Latin America and the Caribbean: U.S. Policy Overview [Updated March 11, 2020]   [open pdf - 406KB]

From the Document: "U.S. interests in Latin America and the Caribbean are diverse and include economic, political, security, and humanitarian concerns. Geographic proximity has ensured strong economic linkages between the United States and the region, with the United States being a major trading partner and source of foreign investment for many Latin American and Caribbean countries. Free trade agreements (FTAs) have augmented U.S. economic relations with 11 countries in the region. The Western Hemisphere is a large source of U.S. immigration, both legal and illegal; geographic proximity and economic and security conditions are major factors driving migration trends. Curbing the flow of illicit drugs from Latin America and the Caribbean has been a key component of U.S. relations with the region and a major interest of Congress for more than four decades. The flow of illicit drugs, including heroin, methamphetamine, and fentanyl from Mexico and cocaine from Colombia, poses risks to U.S. public health and safety. Since 2000, Colombia has received support through Plan Colombia and its successor programs. For over a decade, the United States also has sought to forge close partnerships with other countries to combat drug trafficking and related violence and advance citizen security. These include the Mérida Initiative, begun in 2007 to support Mexico; the Central America Regional Security Initiative (CARSI), begun in 2008; and the Caribbean Basin Security Initiative (CBSI), begun in 2009."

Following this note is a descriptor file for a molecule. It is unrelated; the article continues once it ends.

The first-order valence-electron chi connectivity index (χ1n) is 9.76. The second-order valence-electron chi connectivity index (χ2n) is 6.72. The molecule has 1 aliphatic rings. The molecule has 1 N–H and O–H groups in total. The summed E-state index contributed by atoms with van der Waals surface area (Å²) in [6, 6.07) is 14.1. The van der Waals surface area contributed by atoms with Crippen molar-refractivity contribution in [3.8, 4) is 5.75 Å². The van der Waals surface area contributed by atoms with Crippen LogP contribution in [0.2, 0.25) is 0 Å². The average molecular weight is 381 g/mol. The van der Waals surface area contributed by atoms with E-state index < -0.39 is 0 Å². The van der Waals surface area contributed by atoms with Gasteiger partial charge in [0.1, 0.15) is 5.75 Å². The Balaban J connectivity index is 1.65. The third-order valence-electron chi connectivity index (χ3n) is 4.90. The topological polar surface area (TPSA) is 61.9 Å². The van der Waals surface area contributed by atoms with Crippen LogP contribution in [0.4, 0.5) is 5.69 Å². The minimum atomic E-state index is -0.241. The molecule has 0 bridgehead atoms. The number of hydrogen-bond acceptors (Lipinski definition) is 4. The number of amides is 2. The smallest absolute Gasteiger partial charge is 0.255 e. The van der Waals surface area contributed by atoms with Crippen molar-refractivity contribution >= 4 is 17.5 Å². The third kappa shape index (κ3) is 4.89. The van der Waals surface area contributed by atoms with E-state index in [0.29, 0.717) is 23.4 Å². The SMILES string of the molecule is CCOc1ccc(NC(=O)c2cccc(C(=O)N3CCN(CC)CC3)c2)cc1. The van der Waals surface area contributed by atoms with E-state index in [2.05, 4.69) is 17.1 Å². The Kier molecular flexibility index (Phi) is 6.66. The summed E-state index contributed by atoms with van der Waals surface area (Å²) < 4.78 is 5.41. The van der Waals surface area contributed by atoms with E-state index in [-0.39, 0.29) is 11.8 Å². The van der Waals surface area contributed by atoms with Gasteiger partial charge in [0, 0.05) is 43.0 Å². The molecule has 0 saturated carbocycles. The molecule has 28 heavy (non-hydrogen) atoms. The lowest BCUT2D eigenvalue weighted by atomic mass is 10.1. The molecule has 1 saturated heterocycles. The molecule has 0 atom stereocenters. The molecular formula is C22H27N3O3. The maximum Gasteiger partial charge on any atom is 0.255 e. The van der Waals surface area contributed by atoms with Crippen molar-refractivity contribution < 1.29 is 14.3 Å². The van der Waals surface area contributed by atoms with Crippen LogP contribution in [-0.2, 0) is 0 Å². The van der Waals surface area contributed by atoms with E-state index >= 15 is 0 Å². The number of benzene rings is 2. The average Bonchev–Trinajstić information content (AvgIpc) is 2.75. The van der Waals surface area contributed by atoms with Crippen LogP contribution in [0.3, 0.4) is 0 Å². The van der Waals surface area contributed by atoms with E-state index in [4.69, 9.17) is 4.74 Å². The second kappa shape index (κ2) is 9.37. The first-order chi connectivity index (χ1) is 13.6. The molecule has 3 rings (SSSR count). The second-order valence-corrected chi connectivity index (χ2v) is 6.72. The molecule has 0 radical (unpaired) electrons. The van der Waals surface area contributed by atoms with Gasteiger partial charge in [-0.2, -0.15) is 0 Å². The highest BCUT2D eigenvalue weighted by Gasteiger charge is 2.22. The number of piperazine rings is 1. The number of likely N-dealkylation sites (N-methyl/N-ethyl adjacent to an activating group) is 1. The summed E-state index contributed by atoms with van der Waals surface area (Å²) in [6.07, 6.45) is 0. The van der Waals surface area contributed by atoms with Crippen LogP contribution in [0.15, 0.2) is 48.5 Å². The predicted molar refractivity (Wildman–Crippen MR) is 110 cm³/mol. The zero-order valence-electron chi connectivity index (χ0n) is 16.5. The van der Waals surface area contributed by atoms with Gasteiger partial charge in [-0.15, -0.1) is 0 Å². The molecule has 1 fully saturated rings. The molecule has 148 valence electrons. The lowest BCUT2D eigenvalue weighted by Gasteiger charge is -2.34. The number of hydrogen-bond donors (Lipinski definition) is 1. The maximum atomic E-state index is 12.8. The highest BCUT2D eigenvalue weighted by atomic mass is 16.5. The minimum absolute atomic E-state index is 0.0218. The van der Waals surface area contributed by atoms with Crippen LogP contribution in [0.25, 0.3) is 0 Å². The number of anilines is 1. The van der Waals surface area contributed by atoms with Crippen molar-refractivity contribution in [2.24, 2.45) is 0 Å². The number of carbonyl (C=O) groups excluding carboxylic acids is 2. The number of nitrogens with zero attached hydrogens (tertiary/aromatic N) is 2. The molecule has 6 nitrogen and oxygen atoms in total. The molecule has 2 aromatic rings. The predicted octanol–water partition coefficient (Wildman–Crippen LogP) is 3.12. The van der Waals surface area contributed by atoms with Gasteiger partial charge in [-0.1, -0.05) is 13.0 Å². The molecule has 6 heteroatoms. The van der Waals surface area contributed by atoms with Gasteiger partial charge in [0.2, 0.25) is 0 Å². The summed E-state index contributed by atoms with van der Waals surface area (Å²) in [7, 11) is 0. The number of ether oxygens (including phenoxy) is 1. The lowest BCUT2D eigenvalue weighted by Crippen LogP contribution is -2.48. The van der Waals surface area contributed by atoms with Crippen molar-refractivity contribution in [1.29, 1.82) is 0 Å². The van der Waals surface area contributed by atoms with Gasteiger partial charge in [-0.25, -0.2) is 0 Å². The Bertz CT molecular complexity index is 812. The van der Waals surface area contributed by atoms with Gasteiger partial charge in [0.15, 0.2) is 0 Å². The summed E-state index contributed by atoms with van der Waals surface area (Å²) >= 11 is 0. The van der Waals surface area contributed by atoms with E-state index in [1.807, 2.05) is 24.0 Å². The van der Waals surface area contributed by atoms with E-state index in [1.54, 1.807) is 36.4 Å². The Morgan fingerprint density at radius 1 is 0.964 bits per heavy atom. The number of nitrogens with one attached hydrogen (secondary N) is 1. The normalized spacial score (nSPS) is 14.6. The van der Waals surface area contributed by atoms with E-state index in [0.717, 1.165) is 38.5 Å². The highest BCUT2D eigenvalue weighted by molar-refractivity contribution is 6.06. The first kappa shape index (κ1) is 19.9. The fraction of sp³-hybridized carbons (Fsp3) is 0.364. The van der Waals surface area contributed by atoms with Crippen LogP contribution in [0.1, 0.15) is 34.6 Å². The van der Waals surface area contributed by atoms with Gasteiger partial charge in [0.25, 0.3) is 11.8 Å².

Report Number:
CRS In Focus, IF10460
Public Domain
Retrieved From:
Congressional Research Service: https://crsreports.congress.gov/
Media Type:
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